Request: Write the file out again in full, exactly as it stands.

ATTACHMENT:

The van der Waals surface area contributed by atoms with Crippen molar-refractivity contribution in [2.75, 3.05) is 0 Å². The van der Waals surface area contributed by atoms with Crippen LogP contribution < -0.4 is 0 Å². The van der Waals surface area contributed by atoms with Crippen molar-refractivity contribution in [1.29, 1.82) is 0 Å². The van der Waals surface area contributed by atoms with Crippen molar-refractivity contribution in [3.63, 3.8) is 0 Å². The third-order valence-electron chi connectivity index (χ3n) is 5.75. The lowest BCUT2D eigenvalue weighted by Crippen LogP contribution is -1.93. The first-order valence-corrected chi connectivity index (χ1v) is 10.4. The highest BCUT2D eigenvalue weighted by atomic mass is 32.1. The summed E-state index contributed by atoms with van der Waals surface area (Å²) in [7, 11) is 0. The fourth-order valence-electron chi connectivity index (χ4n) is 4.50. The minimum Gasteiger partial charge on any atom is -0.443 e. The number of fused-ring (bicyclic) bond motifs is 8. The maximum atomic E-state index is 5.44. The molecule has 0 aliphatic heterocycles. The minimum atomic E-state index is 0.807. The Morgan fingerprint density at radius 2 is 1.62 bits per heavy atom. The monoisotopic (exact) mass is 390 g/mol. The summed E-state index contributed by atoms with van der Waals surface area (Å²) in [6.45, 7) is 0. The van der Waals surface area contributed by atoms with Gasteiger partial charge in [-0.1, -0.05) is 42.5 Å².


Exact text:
The van der Waals surface area contributed by atoms with Crippen molar-refractivity contribution in [2.75, 3.05) is 0 Å². The van der Waals surface area contributed by atoms with Crippen LogP contribution < -0.4 is 0 Å². The van der Waals surface area contributed by atoms with Crippen molar-refractivity contribution in [1.29, 1.82) is 0 Å². The van der Waals surface area contributed by atoms with Crippen molar-refractivity contribution in [3.63, 3.8) is 0 Å². The third-order valence-electron chi connectivity index (χ3n) is 5.75. The lowest BCUT2D eigenvalue weighted by Crippen LogP contribution is -1.93. The first-order valence-corrected chi connectivity index (χ1v) is 10.4. The highest BCUT2D eigenvalue weighted by atomic mass is 32.1. The summed E-state index contributed by atoms with van der Waals surface area (Å²) in [7, 11) is 0. The fourth-order valence-electron chi connectivity index (χ4n) is 4.50. The minimum Gasteiger partial charge on any atom is -0.443 e. The number of fused-ring (bicyclic) bond motifs is 8. The maximum atomic E-state index is 5.44. The molecule has 0 aliphatic heterocycles. The minimum atomic E-state index is 0.807. The Morgan fingerprint density at radius 2 is 1.62 bits per heavy atom. The monoisotopic (exact) mass is 390 g/mol. The summed E-state index contributed by atoms with van der Waals surface area (Å²) in [6.45, 7) is 0. The van der Waals surface area contributed by atoms with Gasteiger partial charge in [-0.1, -0.05) is 42.5 Å².